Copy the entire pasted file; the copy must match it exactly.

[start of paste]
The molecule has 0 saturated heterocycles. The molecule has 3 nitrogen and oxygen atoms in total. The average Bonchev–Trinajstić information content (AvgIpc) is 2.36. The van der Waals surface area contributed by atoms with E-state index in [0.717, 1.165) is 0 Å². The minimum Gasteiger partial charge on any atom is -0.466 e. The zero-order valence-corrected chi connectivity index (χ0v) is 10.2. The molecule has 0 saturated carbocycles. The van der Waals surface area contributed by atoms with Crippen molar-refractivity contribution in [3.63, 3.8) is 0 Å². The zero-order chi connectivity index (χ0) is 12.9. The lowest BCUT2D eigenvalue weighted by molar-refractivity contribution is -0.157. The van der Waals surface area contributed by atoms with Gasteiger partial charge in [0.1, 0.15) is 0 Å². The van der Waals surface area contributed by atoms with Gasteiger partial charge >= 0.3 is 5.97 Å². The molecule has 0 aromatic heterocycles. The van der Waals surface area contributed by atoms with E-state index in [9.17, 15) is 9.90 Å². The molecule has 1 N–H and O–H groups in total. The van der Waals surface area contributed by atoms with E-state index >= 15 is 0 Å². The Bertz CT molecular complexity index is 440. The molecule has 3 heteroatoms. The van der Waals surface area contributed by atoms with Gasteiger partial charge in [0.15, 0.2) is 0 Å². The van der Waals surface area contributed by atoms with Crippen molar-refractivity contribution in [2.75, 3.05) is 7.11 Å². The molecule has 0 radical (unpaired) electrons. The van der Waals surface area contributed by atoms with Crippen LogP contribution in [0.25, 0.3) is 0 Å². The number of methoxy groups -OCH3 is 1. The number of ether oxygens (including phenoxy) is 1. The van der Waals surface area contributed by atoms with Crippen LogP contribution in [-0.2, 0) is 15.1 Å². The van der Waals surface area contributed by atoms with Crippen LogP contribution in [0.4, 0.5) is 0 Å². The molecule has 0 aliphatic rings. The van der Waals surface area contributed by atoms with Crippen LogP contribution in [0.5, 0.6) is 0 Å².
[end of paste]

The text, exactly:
The molecule has 0 saturated heterocycles. The molecule has 3 nitrogen and oxygen atoms in total. The average Bonchev–Trinajstić information content (AvgIpc) is 2.36. The van der Waals surface area contributed by atoms with E-state index in [0.717, 1.165) is 0 Å². The minimum Gasteiger partial charge on any atom is -0.466 e. The zero-order valence-corrected chi connectivity index (χ0v) is 10.2. The molecule has 0 saturated carbocycles. The van der Waals surface area contributed by atoms with Crippen molar-refractivity contribution in [3.63, 3.8) is 0 Å². The zero-order chi connectivity index (χ0) is 12.9. The lowest BCUT2D eigenvalue weighted by molar-refractivity contribution is -0.157. The van der Waals surface area contributed by atoms with Gasteiger partial charge in [0.1, 0.15) is 0 Å². The van der Waals surface area contributed by atoms with Gasteiger partial charge >= 0.3 is 5.97 Å². The molecule has 0 aromatic heterocycles. The van der Waals surface area contributed by atoms with E-state index in [9.17, 15) is 9.90 Å². The molecule has 1 N–H and O–H groups in total. The van der Waals surface area contributed by atoms with E-state index >= 15 is 0 Å². The Bertz CT molecular complexity index is 440. The molecule has 3 heteroatoms. The van der Waals surface area contributed by atoms with Gasteiger partial charge in [0.15, 0.2) is 0 Å². The van der Waals surface area contributed by atoms with Crippen molar-refractivity contribution in [2.75, 3.05) is 7.11 Å². The molecule has 0 radical (unpaired) electrons. The van der Waals surface area contributed by atoms with Crippen LogP contribution in [0.25, 0.3) is 0 Å². The number of methoxy groups -OCH3 is 1. The number of ether oxygens (including phenoxy) is 1. The van der Waals surface area contributed by atoms with Crippen LogP contribution in [-0.2, 0) is 15.1 Å². The van der Waals surface area contributed by atoms with Crippen LogP contribution in [0.4, 0.5) is 0 Å². The molecule has 0 aliphatic rings. The van der Waals surface area contributed by atoms with Crippen LogP contribution in [0.5, 0.6) is 0 Å².